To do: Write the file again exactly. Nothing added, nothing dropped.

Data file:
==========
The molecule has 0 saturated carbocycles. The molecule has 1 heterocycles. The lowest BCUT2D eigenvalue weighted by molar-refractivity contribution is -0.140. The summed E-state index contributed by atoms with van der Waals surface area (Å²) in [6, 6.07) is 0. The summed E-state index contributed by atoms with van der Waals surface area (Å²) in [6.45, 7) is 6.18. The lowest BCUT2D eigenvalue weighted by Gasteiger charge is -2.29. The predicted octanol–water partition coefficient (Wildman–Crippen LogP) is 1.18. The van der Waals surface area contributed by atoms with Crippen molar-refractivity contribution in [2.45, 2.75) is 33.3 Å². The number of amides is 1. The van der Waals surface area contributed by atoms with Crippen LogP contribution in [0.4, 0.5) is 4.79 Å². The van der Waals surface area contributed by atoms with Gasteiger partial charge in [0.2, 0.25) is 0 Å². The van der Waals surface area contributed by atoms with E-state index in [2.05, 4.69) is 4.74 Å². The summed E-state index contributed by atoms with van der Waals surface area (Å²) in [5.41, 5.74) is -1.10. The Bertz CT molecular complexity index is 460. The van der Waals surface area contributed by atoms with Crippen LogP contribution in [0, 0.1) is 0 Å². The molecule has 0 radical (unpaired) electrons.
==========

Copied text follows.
The molecule has 0 saturated carbocycles. The molecule has 1 heterocycles. The lowest BCUT2D eigenvalue weighted by molar-refractivity contribution is -0.140. The summed E-state index contributed by atoms with van der Waals surface area (Å²) in [6, 6.07) is 0. The summed E-state index contributed by atoms with van der Waals surface area (Å²) in [6.45, 7) is 6.18. The lowest BCUT2D eigenvalue weighted by Gasteiger charge is -2.29. The predicted octanol–water partition coefficient (Wildman–Crippen LogP) is 1.18. The van der Waals surface area contributed by atoms with Crippen molar-refractivity contribution in [2.45, 2.75) is 33.3 Å². The number of amides is 1. The van der Waals surface area contributed by atoms with Crippen LogP contribution in [0.4, 0.5) is 4.79 Å². The van der Waals surface area contributed by atoms with Gasteiger partial charge in [0.2, 0.25) is 0 Å². The van der Waals surface area contributed by atoms with E-state index in [2.05, 4.69) is 4.74 Å². The summed E-state index contributed by atoms with van der Waals surface area (Å²) in [5.41, 5.74) is -1.10. The Bertz CT molecular complexity index is 460. The van der Waals surface area contributed by atoms with Crippen LogP contribution in [0, 0.1) is 0 Å². The molecule has 0 radical (unpaired) electrons.